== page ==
was to develop a framework that could be used to construct an agency-wide participant record-
keeping system. However, UNH found that the overall task was more complicated than had
originally been envisioned. According to UNH’s final report to TIIAP (October 1997):

                   When all of the program information had been gathered in one place, it
                   was clear that it would not be easy to build a PRMS for a single
                   settlement house, much less one that served the programmatic and
                   administrative needs of multiple settlement houses. It was also clear
                   that government mandates determined much of the data gathering,
                   including the intake and reporting instruments used in various programs.
                   Finally, it was clear that there was no coordination between multiple
                   government systems, a fact that was loosely known previously but that
                   was dramatically demonstrated by the Requirements Survey. Different
                   agencies mandated different elements to describe participants, and even
                   different pick lists for what appeared to be the same data element, such
                   as ethnicity, and different definitions for such common data elements as
                   income.11

11
     The student found that one of the settlement houses used 45 forms for seven programs. These 45 forms encompassed 160
     pages and 8,651 data elements.
                     In the end, UNH and the participating settlement houses lacked the resources to
concurrently upgrade their technology infrastructure and devise a new participant tracking system.
Equally important, most of the settlement house staff had no previous experience using e-mail and
the Internet and, therefore, could not envision how the PRMS could transform their workplace. As
a result, UNH staff found themselves advocating a system that their membership was not yet
ready to embrace, because the settlement houses did not yet have the practical experience to back
up the vision.


                     At the same time that the PRMS was being developed, UNH was working with each
pilot site to “help create a vision of how its settlement house could operate more effectively with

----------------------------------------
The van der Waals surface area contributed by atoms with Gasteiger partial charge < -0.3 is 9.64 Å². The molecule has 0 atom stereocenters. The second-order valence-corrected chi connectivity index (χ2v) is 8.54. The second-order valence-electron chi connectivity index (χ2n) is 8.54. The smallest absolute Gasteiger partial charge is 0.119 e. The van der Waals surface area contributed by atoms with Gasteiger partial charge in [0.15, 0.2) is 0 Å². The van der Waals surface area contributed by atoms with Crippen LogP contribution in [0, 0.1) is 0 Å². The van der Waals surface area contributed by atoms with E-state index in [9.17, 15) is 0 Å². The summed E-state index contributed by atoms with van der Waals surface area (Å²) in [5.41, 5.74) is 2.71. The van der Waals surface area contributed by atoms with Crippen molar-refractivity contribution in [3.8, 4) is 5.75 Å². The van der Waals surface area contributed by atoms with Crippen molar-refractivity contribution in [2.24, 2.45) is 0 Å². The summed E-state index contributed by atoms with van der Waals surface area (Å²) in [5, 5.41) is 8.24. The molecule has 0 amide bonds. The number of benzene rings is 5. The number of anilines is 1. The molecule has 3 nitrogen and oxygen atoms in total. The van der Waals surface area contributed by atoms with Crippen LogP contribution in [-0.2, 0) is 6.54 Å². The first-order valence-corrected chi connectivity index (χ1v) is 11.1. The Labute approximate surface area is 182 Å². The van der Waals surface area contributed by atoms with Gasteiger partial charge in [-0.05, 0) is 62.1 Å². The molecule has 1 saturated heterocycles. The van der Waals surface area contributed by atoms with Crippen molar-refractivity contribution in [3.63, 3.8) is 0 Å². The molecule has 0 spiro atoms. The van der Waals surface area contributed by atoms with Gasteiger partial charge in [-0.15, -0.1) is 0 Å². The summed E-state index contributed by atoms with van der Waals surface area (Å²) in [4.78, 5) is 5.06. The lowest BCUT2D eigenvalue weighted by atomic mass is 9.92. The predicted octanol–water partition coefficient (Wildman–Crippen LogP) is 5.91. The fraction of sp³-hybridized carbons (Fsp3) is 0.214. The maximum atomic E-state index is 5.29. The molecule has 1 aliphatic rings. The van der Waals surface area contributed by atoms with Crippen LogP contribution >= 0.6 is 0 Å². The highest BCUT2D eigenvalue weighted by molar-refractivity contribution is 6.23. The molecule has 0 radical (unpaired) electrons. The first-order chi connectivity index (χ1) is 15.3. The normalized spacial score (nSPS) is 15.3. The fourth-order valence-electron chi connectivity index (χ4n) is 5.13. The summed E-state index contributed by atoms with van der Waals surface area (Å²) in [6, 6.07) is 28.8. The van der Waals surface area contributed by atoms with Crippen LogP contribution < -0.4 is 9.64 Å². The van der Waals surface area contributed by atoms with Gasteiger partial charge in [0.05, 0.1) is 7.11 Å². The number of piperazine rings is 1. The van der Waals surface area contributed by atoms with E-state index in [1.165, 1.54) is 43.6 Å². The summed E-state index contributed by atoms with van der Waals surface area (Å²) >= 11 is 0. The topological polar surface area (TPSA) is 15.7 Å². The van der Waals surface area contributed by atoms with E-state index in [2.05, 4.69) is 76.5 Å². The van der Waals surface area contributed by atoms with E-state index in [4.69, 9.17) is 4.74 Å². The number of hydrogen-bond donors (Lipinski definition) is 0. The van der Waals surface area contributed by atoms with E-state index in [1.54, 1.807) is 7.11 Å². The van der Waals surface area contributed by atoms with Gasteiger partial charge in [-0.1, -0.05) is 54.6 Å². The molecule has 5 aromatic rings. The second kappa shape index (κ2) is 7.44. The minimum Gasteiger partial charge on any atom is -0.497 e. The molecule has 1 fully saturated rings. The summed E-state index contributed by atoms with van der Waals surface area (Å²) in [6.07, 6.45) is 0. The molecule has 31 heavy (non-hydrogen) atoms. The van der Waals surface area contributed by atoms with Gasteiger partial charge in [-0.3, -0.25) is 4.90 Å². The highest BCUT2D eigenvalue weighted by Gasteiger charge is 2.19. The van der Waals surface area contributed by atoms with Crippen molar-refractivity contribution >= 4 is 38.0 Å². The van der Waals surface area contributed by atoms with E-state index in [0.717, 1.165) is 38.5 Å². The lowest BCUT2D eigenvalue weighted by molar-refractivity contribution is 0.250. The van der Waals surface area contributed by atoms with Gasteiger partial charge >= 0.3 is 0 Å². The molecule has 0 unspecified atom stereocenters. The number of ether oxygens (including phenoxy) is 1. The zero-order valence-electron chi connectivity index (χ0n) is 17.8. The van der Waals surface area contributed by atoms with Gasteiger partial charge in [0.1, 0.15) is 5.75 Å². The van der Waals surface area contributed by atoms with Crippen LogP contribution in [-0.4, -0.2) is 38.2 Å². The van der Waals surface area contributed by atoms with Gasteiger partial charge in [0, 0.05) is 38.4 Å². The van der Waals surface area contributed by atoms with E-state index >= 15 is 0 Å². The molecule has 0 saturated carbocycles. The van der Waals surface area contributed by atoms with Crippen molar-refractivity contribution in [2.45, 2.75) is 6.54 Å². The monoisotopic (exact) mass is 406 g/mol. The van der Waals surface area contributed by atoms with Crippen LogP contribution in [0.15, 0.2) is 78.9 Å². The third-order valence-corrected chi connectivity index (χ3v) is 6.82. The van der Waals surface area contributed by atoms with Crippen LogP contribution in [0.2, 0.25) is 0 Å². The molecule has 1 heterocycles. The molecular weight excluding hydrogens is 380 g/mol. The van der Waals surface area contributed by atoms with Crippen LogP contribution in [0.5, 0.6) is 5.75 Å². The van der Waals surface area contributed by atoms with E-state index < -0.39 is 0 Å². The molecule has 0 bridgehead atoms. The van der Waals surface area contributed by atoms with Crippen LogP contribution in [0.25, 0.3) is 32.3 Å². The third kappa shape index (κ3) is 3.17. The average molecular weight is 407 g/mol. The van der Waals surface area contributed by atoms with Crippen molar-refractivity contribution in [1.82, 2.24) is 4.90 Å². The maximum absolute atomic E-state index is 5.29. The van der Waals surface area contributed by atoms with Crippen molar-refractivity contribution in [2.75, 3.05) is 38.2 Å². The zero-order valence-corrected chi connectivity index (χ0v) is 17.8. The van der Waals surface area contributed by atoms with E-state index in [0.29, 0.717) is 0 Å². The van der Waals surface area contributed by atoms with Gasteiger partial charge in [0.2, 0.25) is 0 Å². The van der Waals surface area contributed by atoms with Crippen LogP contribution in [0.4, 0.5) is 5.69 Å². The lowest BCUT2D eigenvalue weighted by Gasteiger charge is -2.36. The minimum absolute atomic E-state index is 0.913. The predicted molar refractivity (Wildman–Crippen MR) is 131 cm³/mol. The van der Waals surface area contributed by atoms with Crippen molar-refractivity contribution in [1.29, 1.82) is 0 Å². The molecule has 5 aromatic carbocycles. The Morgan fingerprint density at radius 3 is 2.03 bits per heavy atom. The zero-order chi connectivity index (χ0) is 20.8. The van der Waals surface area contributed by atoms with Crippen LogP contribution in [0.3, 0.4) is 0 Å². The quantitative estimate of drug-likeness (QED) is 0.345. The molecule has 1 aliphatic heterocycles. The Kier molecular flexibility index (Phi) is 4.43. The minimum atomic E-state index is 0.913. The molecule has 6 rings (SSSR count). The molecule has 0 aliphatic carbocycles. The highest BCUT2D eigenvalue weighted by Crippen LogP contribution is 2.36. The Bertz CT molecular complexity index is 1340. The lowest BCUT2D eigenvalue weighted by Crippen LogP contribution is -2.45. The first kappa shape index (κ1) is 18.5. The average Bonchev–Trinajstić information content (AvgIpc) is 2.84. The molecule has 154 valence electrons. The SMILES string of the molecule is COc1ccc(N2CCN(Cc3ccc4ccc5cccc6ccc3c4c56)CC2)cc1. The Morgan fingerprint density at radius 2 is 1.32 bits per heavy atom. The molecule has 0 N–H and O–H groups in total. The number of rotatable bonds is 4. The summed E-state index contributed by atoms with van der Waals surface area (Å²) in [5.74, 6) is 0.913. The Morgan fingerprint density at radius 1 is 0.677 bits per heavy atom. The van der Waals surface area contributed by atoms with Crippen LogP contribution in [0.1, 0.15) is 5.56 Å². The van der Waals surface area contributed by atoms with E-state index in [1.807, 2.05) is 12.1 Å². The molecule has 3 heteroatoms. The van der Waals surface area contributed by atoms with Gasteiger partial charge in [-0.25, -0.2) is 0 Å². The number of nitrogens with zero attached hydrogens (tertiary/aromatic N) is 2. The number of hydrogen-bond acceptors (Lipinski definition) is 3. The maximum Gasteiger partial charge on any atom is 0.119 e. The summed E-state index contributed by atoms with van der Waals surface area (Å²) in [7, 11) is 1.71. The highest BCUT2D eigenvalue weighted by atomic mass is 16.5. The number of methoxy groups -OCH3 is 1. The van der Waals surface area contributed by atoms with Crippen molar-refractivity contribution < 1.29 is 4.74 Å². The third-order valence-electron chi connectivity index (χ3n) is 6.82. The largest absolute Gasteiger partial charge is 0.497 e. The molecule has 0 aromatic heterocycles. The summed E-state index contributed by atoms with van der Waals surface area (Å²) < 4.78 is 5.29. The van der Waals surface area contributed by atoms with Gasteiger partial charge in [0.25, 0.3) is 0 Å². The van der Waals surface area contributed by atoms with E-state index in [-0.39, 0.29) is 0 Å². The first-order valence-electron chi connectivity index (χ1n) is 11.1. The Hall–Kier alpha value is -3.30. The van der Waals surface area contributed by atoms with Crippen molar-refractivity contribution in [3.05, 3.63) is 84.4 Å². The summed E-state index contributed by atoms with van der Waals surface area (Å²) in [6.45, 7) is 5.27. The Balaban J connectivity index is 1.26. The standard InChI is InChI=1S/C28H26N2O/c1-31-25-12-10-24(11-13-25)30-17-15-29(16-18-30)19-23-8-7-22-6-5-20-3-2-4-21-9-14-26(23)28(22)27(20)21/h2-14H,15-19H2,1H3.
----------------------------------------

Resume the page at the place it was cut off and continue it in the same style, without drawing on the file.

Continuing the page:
the new technology, and to encourage staff throughout the settlement house to understand and
adopt the new technology” (July 1995 progress report to TIIAP). Once again, project staff
indicated that it was difficult for settlement staff to tackle these issues before first having some
real-world experience in using PCs and the Internet. A finding from the CRIS evaluation report
further suggests that by adopting an activist (as opposed to advisory) role on the ITI, UNH staff
may have been promoting a transformation that their members were not ready to embrace:

                     Several houses mentioned to the evaluation team that they believed
                     UNH project management was making decisions on the project
                     unilaterally, and that these decisions could have significant impacts on
                     the operational and fiscal policies of the settlement houses. They felt
                     that this unilateral decision-making was highly problematic because
                     UNH project managers did not have intimate knowledge of the
                     settlement house operations and environment, and thus did not
                     understand the consequences of their decisions.12


                     By the time of the site visit, UNH and the nine participating settlement houses were
looking to use the new technology infrastructure to systematically enhance their collective
administrative practices. For example, a number of settlement houses were beginning to use their
computers to capture data about their clients. In addition, the nine participating settlement houses